App.net is fairly well-known for reinventing itself. The whole point of the business, according to founder and CEO Dalton Caldwell, is to take its core API and show what can be done with that with product layered on top. That’s where the Twitter-style microblogging platform came from, and that’s what informs today’s launch of , a tool that brings the concept of direct, occasional messages to an interested group to a mobile-native environment.
Broadcasts works by essentially offering the one thing most publisher, blog and artist mobile apps do well: push notifications direct to fans. Many apps that fall into this category seem hastily put together and poorly maintained, and Caldwell thinks that’s because they really only need to serve one purpose, which is to offer up direct info to users about content related to the person putting out the app.
“If really the reason you have an app is just to do push, I think that this really gives you the benefits of that, for free,” Caldwell explained in an interview. “Also, I think from a consumer perspective, having a ton of apps, say one for every tech publication or one for every band that you like is kind of goofy, and everyone already knows that. Perhaps having a lower friction way for people to subscribe to different kinds of broadcast channels will actually increase the number of people that are interested in these push notifications.”
Broadcasts work by allowing publishers to create and customize their channel, and then embedding a subscribe button in their website via a simple line of code. From the App.net mobile app, on both Android and iOS (Broadcasts is launching simultaneously on both platforms), you choose your channel, hit Compose Broadcast and then create a rich push notification. Said notification doesn’t have to be just a link, either; Caldwell notes that it could feature images or even an animated GIF, so that subscribers don’t just feel marketed to, but like they’re actually receiving a rich stream of content via push.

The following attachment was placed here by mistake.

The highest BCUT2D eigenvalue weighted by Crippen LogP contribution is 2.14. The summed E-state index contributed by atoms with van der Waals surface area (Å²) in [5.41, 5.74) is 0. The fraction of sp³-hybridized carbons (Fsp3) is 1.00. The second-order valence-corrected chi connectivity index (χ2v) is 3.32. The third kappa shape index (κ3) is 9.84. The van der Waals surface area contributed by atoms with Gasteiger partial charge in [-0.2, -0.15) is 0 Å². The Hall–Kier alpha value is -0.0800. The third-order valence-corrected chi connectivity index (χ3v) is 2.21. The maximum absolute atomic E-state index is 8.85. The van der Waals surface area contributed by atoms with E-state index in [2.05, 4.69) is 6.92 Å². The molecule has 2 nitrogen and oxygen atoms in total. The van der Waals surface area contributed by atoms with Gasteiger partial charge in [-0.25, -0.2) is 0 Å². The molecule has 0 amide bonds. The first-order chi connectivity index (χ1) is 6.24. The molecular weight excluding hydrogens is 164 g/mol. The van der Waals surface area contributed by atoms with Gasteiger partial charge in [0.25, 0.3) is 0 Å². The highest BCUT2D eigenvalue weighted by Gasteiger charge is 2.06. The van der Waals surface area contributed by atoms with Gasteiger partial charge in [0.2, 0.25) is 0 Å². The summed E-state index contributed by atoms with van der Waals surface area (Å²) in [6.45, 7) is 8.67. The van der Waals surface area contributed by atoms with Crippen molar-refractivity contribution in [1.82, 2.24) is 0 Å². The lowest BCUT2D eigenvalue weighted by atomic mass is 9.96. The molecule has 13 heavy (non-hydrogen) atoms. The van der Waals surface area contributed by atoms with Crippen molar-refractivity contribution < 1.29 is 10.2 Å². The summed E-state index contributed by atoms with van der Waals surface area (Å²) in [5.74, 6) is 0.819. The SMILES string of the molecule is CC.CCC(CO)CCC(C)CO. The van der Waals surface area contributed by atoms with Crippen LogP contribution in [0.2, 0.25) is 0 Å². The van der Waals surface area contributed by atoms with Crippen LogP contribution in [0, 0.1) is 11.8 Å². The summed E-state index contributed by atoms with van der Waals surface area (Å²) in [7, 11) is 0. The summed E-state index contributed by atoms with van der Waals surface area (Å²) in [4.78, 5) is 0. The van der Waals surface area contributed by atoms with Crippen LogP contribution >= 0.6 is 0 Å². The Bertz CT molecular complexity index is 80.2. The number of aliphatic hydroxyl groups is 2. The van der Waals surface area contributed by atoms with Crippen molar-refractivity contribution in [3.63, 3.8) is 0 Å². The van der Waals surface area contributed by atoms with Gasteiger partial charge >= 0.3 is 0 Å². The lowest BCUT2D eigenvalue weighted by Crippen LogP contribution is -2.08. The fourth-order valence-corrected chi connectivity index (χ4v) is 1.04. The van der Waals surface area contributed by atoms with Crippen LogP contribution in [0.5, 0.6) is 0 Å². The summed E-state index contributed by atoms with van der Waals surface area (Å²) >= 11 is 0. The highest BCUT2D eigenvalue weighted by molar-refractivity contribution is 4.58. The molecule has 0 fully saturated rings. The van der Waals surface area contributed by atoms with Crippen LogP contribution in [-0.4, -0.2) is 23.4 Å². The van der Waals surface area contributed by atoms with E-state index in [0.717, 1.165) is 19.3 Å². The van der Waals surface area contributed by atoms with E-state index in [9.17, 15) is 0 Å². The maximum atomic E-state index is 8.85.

It’s remarkably like SMS marketing, which is still a preferred channel in many developing markets. As with SMS, however, the danger is that you can elicit annoyance in your target audience. But Caldwell likens it more to the email newsletter, which is increasingly popping up on blogs in a sort of renaissance. The reason, according to Caldwell, is likely that publishers and bloggers want a way to cut through the noise of something like Twitter and provide a direct line.
As with previous ventures, Broadcasts for App.net will work on a freemium revenue model, with all the functionality described above provided without cost, and paid features such as analytics being added in later. Caldwell says this is already the model used by most email marketing companies, so it should be familiar to his potential customers.
In the end, this is also a way to help prove that it’s worth paying for an App.net account, Caldwell admits, in addition to being yet another demonstration of the kind of simple and elegant things you can do with the App.net API. It’s somewhat reminiscent of , which aggregates push notifications from a number of services under one roof, but with more focus on the publisher and less on the end user. As a podcaster and blogger myself, I can definitely see the value of the service, but we’ll have to wait and see whether that reflects a larger consensus.